The other day I mentioned how much I dislike those Top 100 most influential Americans lists. The same holds true for those lists that poll historians on the worst presidents, but in the case of our present leader it’s hard to disagree with historian Eric Foner. This op-ed is set to appear in tomorrow’s Washington Post:
Ever since 1948, when Harvard professor Arthur Schlesinger Sr. asked 55
historians to rank U.S. presidents on a scale from "great" to "failure," such
polls have been a favorite pastime for those of us who study the American
Changes in presidential rankings reflect shifts in how we view history. When
the first poll was taken, the Reconstruction era that followed the Civil War was
regarded as a time of corruption and misgovernment caused by granting black men
the right to vote. As a result, President Andrew Johnson, a fervent white
supremacist who opposed efforts to extend basic rights to former slaves, was
rated "near great." Today, by contrast, scholars consider Reconstruction a
flawed but noble attempt to build an interracial democracy from the ashes of
slavery — and Johnson a flat failure.
More often, however, the rankings display a remarkable year-to-year
uniformity. Abraham Lincoln, George Washington and Franklin D. Roosevelt always
figure in the "great" category. Most presidents are ranked "average" or, to put
it less charitably, mediocre. Johnson, Franklin Pierce, James Buchanan, Warren
G. Harding, Calvin Coolidge and Richard M. Nixon occupy the bottom rung, and now
President Bush is a leading contender to join them. A look at history, as well
as Bush’s policies, explains why.
At a time of national crisis, Pierce and Buchanan, who served in the eight
years preceding the Civil War, and Johnson, who followed it, were simply not up
to the job. Stubborn, narrow-minded, unwilling to listen to criticism or to
consider alternatives to disastrous mistakes, they surrounded themselves with
sycophants and shaped their policies to appeal to retrogressive political forces
(in that era, pro-slavery and racist ideologues). Even after being repudiated in
the midterm elections of 1854, 1858 and 1866, respectively, they ignored major
currents of public opinion and clung to flawed policies. Bush’s presidency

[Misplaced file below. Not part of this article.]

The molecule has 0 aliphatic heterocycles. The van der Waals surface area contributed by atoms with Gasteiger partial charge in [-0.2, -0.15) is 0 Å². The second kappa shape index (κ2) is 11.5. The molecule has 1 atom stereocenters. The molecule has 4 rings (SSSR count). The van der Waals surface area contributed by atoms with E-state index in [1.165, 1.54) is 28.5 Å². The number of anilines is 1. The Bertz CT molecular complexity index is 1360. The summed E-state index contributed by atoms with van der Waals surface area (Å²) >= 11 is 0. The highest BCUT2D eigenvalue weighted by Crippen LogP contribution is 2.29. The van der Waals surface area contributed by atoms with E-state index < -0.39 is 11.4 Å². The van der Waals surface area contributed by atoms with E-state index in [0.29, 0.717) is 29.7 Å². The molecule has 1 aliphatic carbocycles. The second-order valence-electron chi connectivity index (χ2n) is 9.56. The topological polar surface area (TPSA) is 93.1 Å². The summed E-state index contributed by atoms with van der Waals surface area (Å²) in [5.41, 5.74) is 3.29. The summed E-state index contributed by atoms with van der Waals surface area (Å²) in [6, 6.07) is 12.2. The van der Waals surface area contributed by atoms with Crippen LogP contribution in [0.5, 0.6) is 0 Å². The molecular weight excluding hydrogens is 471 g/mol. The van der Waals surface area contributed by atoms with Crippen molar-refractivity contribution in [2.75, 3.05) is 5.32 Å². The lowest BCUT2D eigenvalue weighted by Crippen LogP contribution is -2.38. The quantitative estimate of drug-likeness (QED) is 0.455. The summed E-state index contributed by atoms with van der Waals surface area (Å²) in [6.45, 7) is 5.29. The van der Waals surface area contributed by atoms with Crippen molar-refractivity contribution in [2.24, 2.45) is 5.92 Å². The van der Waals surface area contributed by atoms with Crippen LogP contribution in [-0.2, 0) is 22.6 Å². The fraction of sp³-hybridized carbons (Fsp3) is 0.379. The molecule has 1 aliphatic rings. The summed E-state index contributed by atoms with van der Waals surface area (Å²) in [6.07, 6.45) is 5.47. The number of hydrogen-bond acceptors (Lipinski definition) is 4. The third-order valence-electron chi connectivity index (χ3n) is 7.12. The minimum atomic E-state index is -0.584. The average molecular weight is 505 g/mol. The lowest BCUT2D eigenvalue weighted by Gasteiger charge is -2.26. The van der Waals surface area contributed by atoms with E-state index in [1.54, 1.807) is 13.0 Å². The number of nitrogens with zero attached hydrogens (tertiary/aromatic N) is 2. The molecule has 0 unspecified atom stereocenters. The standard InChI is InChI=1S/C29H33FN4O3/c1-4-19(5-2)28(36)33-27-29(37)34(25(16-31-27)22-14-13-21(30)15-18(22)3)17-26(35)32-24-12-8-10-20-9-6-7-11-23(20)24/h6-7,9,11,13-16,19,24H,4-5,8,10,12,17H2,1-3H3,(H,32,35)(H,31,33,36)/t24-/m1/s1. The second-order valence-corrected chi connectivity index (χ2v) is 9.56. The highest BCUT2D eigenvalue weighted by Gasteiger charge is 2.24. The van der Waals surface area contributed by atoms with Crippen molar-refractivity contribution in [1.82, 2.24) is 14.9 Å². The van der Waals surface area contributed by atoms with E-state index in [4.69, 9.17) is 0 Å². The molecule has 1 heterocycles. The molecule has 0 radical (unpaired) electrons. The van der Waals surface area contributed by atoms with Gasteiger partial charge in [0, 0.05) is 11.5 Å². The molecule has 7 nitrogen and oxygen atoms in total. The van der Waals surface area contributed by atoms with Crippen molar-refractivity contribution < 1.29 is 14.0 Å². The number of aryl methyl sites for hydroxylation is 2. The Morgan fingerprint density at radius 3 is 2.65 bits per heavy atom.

certainly brings theirs to mind.
Harding and Coolidge are best remembered for the corruption of their years in
office (1921-23 and 1923-29, respectively) and for channeling money and favors
to big business. They slashed income and corporate taxes and supported
employers’ campaigns to eliminate unions. Members of their administrations
received kickbacks and bribes from lobbyists and businessmen. "Never before,
here or anywhere else," declared the Wall Street Journal, "has a government been
so completely fused with business." The Journal could hardly have anticipated
the even worse cronyism, corruption and pro-business bias of the Bush
Despite some notable accomplishments in domestic and foreign policy, Nixon is
mostly associated today with disdain for the Constitution and abuse of
presidential power. Obsessed with secrecy and media leaks, he viewed every
critic as a threat to national security and illegally spied on U.S. citizens.
Nixon considered himself above the law.
Bush has taken this disdain for law even further. He has sought to strip
people accused of crimes of rights that date as far back as the Magna Carta in
Anglo-American jurisprudence: trial by impartial jury, access to lawyers and
knowledge of evidence against them. In dozens of statements when signing
legislation, he has asserted the right to ignore the parts of laws with which he
disagrees. His administration has adopted policies regarding the treatment of
prisoners of war that have disgraced the nation and alienated virtually the
entire world. Usually, during wartime, the Supreme Court has refrained from
passing judgment on presidential actions related to national defense. The
court’s unprecedented rebukes of Bush’s policies on detainees indicate how far
the administration has strayed from the rule of law.
One other president bears comparison to Bush: James K. Polk. Some historians
admire him, in part because he made their job easier by keeping a detailed diary
during his administration, which spanned the years of the Mexican-American War.
But Polk should be remembered primarily for launching that unprovoked attack on
Mexico and seizing one-third of its territory for the United States.
Lincoln, then a member of Congress from Illinois, condemned Polk for
misleading Congress and the public about the cause of the war — an alleged
Mexican incursion into the United States. Accepting the president’s right to
attack another country "whenever he shall deem it necessary," Lincoln observed,
would make it impossible to "fix any limit" to his power to make war. Today, one
wishes that the country had heeded Lincoln’s warning.
Historians are loath to predict the future. It is impossible to say with
certainty how Bush will be ranked in, say, 2050. But somehow, in his first six
years in office he has managed to combine the lapses of leadership, misguided
policies and abuse of power of his failed predecessors. I think there is no
alternative but to rank him as the worst president in U.S. history.